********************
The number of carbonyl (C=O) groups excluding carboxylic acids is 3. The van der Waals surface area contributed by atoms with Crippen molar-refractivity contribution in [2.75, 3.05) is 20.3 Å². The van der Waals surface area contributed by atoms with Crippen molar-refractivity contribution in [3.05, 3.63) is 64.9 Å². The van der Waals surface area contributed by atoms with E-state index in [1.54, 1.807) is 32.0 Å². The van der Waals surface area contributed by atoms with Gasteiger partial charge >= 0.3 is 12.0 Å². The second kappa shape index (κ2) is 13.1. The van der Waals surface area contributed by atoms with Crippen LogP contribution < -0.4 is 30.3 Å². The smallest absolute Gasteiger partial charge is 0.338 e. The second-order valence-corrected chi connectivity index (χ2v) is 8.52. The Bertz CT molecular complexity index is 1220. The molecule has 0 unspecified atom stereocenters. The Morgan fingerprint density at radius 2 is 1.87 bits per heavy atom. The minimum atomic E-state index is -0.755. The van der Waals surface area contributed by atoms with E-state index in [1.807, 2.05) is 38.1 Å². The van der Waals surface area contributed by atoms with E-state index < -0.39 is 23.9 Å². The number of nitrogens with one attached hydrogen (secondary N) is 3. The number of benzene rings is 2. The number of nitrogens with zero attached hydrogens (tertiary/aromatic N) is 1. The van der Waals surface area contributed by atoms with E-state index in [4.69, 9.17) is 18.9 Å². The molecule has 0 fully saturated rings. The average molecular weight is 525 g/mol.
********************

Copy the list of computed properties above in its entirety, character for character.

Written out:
The number of carbonyl (C=O) groups excluding carboxylic acids is 3. The van der Waals surface area contributed by atoms with Crippen molar-refractivity contribution in [2.75, 3.05) is 20.3 Å². The van der Waals surface area contributed by atoms with Crippen molar-refractivity contribution in [3.05, 3.63) is 64.9 Å². The van der Waals surface area contributed by atoms with E-state index in [1.54, 1.807) is 32.0 Å². The van der Waals surface area contributed by atoms with Gasteiger partial charge >= 0.3 is 12.0 Å². The second kappa shape index (κ2) is 13.1. The van der Waals surface area contributed by atoms with Crippen LogP contribution < -0.4 is 30.3 Å². The smallest absolute Gasteiger partial charge is 0.338 e. The second-order valence-corrected chi connectivity index (χ2v) is 8.52. The Bertz CT molecular complexity index is 1220. The molecule has 0 unspecified atom stereocenters. The Morgan fingerprint density at radius 2 is 1.87 bits per heavy atom. The minimum atomic E-state index is -0.755. The van der Waals surface area contributed by atoms with E-state index in [1.807, 2.05) is 38.1 Å². The van der Waals surface area contributed by atoms with E-state index < -0.39 is 23.9 Å². The number of nitrogens with one attached hydrogen (secondary N) is 3. The number of benzene rings is 2. The number of nitrogens with zero attached hydrogens (tertiary/aromatic N) is 1. The van der Waals surface area contributed by atoms with E-state index in [4.69, 9.17) is 18.9 Å². The molecule has 0 fully saturated rings. The average molecular weight is 525 g/mol.